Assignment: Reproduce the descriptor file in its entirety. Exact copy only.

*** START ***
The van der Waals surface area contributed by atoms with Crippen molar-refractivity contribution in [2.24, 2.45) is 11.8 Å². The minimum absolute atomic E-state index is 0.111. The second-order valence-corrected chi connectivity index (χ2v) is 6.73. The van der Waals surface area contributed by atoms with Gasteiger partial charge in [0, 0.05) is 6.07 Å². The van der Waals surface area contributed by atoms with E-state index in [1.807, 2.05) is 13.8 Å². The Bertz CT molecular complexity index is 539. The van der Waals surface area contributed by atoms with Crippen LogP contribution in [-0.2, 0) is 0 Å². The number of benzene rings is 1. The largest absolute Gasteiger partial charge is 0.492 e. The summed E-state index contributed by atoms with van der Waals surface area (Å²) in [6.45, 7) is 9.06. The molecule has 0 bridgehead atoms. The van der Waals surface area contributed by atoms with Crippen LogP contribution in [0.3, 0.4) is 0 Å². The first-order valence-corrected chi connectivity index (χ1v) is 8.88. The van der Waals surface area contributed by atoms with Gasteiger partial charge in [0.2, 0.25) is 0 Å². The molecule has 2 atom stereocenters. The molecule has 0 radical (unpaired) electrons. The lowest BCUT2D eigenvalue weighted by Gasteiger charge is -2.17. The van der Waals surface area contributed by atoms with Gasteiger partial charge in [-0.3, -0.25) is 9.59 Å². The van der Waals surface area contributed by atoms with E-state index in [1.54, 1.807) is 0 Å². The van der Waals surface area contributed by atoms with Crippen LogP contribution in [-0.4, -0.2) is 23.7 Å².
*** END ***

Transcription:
The van der Waals surface area contributed by atoms with Crippen molar-refractivity contribution in [2.24, 2.45) is 11.8 Å². The minimum absolute atomic E-state index is 0.111. The second-order valence-corrected chi connectivity index (χ2v) is 6.73. The van der Waals surface area contributed by atoms with Gasteiger partial charge in [0, 0.05) is 6.07 Å². The van der Waals surface area contributed by atoms with E-state index in [1.807, 2.05) is 13.8 Å². The Bertz CT molecular complexity index is 539. The van der Waals surface area contributed by atoms with Crippen LogP contribution in [-0.2, 0) is 0 Å². The number of benzene rings is 1. The largest absolute Gasteiger partial charge is 0.492 e. The summed E-state index contributed by atoms with van der Waals surface area (Å²) in [6.45, 7) is 9.06. The molecule has 0 bridgehead atoms. The van der Waals surface area contributed by atoms with Crippen LogP contribution in [0.3, 0.4) is 0 Å². The first-order valence-corrected chi connectivity index (χ1v) is 8.88. The van der Waals surface area contributed by atoms with Gasteiger partial charge in [0.2, 0.25) is 0 Å². The molecule has 2 atom stereocenters. The molecule has 0 radical (unpaired) electrons. The lowest BCUT2D eigenvalue weighted by Gasteiger charge is -2.17. The van der Waals surface area contributed by atoms with Gasteiger partial charge in [-0.3, -0.25) is 9.59 Å². The van der Waals surface area contributed by atoms with E-state index in [1.54, 1.807) is 0 Å². The van der Waals surface area contributed by atoms with Crippen LogP contribution in [-0.4, -0.2) is 23.7 Å².